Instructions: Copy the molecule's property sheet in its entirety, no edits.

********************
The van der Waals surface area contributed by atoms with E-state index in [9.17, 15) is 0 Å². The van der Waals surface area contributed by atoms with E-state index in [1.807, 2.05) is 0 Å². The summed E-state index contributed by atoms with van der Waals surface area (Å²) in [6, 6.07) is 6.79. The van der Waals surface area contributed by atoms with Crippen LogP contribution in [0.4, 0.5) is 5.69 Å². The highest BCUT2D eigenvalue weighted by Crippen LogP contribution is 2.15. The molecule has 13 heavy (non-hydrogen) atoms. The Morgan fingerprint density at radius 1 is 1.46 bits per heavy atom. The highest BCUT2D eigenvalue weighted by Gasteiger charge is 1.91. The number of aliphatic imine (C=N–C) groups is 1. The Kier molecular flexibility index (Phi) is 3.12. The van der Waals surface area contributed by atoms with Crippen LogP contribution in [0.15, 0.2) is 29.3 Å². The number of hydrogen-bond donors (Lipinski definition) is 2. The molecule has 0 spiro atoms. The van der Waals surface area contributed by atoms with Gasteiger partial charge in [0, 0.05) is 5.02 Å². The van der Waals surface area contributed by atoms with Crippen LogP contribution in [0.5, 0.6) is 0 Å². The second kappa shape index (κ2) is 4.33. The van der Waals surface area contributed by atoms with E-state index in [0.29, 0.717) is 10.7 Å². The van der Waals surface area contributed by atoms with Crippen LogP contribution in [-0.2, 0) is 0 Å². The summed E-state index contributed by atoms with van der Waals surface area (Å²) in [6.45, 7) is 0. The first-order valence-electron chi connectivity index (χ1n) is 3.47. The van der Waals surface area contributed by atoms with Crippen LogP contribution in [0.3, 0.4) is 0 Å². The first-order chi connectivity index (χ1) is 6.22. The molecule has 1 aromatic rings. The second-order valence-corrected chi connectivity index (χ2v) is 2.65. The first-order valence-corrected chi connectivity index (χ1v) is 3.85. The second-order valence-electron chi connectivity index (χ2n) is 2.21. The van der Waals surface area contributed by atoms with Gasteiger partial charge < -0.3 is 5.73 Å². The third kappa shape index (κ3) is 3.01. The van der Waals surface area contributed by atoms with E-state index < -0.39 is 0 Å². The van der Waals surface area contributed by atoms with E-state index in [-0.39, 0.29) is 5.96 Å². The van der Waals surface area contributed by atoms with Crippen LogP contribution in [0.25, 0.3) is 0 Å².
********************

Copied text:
The van der Waals surface area contributed by atoms with E-state index in [9.17, 15) is 0 Å². The van der Waals surface area contributed by atoms with E-state index in [1.807, 2.05) is 0 Å². The summed E-state index contributed by atoms with van der Waals surface area (Å²) in [6, 6.07) is 6.79. The van der Waals surface area contributed by atoms with Crippen LogP contribution in [0.4, 0.5) is 5.69 Å². The highest BCUT2D eigenvalue weighted by Crippen LogP contribution is 2.15. The molecule has 13 heavy (non-hydrogen) atoms. The Morgan fingerprint density at radius 1 is 1.46 bits per heavy atom. The highest BCUT2D eigenvalue weighted by Gasteiger charge is 1.91. The number of aliphatic imine (C=N–C) groups is 1. The Kier molecular flexibility index (Phi) is 3.12. The van der Waals surface area contributed by atoms with Crippen LogP contribution in [0.15, 0.2) is 29.3 Å². The number of hydrogen-bond donors (Lipinski definition) is 2. The molecule has 0 spiro atoms. The van der Waals surface area contributed by atoms with Gasteiger partial charge in [0, 0.05) is 5.02 Å². The van der Waals surface area contributed by atoms with Crippen LogP contribution in [0.5, 0.6) is 0 Å². The second kappa shape index (κ2) is 4.33. The van der Waals surface area contributed by atoms with E-state index in [0.29, 0.717) is 10.7 Å². The van der Waals surface area contributed by atoms with Crippen LogP contribution in [-0.2, 0) is 0 Å². The summed E-state index contributed by atoms with van der Waals surface area (Å²) in [6.45, 7) is 0. The first-order valence-electron chi connectivity index (χ1n) is 3.47. The van der Waals surface area contributed by atoms with Crippen LogP contribution in [0.3, 0.4) is 0 Å². The first-order chi connectivity index (χ1) is 6.22. The molecule has 1 aromatic rings. The second-order valence-corrected chi connectivity index (χ2v) is 2.65. The first-order valence-corrected chi connectivity index (χ1v) is 3.85. The second-order valence-electron chi connectivity index (χ2n) is 2.21. The van der Waals surface area contributed by atoms with Gasteiger partial charge < -0.3 is 5.73 Å². The third kappa shape index (κ3) is 3.01. The van der Waals surface area contributed by atoms with E-state index < -0.39 is 0 Å². The van der Waals surface area contributed by atoms with E-state index in [-0.39, 0.29) is 5.96 Å². The van der Waals surface area contributed by atoms with Crippen LogP contribution in [0.25, 0.3) is 0 Å².